Black Real Estate Broker Pays for Over 100 Homeless to Be Sheltered During Polar Vortex

Candice Payne, a real estate broker from the South Side of Chicago, paid for 30 hotel rooms for over 100 homeless people to be sheltered from the extreme cold last week.

Temperatures fell as low as -50 degrees with windchill in the normally Windy City. Twenty-three people across the country have died as a result of the cold, including children, elderly, people seemingly on the job, and even a man sitting at a bus stop.

“It was 50 below, and I knew they were going to be sleeping on ice and I had to do something,” she said on Saturday.

She posted on Instagram that she needed help transporting people to the hotels from “Tent City,” a place where the homeless have been gathering for years. Social media not only responded with transportation for the homeless, but donations to her Cash App account to help.

She put care packages together them, and they were housed and fed until Sunday. People heard about the good deed, and also called the hotel to help pay for more homeless people to stay, doubling the rooms to 60 occupied.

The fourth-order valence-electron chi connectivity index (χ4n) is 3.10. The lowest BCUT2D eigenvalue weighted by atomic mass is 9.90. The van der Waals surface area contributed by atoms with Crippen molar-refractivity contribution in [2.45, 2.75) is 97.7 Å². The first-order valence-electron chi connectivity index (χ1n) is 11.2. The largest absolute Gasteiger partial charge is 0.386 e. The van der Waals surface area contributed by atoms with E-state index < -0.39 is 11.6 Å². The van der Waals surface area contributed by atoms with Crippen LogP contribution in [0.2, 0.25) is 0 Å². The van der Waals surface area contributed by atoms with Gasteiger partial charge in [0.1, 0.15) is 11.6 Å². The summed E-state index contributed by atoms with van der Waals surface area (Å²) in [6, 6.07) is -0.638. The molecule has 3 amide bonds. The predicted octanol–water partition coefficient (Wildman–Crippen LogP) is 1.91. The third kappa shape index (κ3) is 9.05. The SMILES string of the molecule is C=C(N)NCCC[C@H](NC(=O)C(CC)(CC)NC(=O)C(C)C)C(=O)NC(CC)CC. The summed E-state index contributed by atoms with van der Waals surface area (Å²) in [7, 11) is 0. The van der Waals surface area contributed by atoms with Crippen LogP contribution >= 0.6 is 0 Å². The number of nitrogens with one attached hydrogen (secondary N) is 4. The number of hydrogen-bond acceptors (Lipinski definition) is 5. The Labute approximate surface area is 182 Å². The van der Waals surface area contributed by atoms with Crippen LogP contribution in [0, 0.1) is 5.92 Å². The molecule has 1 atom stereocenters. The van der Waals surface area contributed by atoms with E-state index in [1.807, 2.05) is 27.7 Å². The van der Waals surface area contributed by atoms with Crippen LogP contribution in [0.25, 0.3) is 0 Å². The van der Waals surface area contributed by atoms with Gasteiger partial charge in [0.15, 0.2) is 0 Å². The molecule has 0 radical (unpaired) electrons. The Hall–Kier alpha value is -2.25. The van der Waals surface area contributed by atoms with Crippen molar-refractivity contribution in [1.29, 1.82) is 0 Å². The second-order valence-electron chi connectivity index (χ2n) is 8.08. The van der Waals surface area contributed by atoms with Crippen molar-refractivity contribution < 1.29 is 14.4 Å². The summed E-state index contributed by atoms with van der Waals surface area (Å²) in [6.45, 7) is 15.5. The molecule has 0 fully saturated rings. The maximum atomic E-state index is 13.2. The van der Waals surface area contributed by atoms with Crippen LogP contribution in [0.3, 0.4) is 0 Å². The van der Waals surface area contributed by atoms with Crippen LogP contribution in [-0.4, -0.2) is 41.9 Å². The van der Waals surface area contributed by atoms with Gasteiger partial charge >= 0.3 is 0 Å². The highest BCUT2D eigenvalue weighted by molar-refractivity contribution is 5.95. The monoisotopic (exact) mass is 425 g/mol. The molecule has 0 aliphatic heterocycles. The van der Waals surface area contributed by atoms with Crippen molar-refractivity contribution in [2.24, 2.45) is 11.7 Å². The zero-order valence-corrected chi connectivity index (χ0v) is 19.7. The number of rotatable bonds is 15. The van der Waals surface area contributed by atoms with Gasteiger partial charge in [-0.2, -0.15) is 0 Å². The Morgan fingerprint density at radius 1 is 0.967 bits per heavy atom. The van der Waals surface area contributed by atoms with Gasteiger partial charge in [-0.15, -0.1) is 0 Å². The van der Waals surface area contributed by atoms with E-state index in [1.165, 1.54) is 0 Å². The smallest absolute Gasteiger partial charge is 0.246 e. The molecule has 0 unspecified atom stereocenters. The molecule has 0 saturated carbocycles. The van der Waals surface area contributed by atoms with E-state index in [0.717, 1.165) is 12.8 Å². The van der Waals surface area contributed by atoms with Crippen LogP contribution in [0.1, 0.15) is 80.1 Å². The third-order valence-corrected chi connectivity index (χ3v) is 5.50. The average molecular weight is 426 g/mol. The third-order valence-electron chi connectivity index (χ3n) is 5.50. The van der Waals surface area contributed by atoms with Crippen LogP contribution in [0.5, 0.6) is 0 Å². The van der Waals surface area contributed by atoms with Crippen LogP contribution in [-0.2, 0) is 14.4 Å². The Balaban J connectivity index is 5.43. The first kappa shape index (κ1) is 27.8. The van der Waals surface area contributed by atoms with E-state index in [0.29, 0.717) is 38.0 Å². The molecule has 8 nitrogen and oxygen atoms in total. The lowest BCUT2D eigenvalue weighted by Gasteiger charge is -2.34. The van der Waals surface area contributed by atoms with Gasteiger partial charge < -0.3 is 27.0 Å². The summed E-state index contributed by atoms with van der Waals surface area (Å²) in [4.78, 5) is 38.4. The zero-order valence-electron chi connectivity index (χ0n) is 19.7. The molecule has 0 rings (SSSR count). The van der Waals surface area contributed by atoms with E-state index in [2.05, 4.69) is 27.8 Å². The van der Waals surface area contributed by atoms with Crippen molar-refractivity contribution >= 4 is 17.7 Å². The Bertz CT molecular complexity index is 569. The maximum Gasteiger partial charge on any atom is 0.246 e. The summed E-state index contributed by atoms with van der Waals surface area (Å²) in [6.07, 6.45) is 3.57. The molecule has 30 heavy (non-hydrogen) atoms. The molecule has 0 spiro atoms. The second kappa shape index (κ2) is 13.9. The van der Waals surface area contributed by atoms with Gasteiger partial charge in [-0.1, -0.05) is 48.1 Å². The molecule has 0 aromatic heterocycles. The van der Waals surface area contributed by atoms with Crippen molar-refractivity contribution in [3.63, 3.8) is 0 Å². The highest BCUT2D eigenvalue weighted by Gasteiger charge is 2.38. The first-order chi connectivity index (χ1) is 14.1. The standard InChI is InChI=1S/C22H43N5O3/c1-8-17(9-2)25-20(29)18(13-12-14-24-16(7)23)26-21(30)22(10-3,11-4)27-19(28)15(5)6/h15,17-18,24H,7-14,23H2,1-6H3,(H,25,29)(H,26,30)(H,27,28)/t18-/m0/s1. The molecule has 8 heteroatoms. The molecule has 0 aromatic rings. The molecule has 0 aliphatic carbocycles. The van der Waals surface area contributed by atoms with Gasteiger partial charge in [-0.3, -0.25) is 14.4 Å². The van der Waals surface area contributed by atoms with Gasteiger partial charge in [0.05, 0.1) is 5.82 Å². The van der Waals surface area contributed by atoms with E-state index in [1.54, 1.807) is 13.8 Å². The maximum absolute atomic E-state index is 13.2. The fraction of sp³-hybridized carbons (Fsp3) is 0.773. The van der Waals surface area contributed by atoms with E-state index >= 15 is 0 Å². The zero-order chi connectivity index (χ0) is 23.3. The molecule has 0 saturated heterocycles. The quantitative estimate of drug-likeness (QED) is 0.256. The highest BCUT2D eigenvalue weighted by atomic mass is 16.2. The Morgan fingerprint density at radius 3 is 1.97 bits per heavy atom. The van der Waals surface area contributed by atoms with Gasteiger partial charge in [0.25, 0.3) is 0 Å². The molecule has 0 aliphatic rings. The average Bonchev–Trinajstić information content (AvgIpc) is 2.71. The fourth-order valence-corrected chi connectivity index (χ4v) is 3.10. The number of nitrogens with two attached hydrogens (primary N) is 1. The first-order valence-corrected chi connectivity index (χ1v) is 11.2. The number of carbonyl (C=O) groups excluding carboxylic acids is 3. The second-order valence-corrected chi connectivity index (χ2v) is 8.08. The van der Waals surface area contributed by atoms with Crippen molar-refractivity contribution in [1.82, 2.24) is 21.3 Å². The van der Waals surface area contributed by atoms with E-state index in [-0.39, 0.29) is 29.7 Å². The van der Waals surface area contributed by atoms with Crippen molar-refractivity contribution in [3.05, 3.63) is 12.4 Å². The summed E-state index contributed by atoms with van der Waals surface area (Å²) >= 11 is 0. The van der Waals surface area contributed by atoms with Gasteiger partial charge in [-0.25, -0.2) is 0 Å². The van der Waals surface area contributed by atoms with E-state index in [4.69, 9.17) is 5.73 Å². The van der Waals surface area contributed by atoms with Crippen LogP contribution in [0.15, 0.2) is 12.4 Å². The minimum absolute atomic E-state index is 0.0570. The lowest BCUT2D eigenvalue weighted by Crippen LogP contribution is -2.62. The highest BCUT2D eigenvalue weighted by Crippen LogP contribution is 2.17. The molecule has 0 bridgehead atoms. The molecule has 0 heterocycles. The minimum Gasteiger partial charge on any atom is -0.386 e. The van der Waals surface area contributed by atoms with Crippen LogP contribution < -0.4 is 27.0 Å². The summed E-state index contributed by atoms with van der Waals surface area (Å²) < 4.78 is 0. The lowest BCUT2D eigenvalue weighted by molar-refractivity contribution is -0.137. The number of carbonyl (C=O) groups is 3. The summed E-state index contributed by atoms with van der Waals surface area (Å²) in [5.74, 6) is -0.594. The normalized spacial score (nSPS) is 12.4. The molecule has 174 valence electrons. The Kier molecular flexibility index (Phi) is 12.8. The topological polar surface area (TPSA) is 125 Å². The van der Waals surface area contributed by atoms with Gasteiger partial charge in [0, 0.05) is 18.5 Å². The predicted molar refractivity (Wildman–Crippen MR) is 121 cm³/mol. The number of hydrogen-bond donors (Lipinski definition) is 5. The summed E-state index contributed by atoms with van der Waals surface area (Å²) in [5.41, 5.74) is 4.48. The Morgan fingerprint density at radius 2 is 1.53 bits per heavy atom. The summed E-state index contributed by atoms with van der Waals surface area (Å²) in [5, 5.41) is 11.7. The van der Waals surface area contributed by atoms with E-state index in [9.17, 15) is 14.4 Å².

“We don’t get that type of help,” Jermaine, one of the homeless men, said. “I really needed them at that point, so they came right in time.”

Julie Dworkin, director of policy for the Chicago Coalition for the Homeless estimated that there are 80,000 homeless in Chicago, including people who are staying with others because they have no home of their own.

U.S. Department of Housing and Urban Development’s definition of homeless differs and uses a Point-in-Time survey, which recorded 5,450 unsheltered homeless individuals in 2018. Ninety-four percent of homeless individuals are Black.

The governor of Illinois called Payne to thank her.

She said she didn’t think that something like this was attainable, but after seeing people jump into action, she said, “We can all do this together.”

She has received an outpouring of support, with some calling her a hero for saving lives:

Chicago woman rented hotel rooms for the homeless during deep freeze



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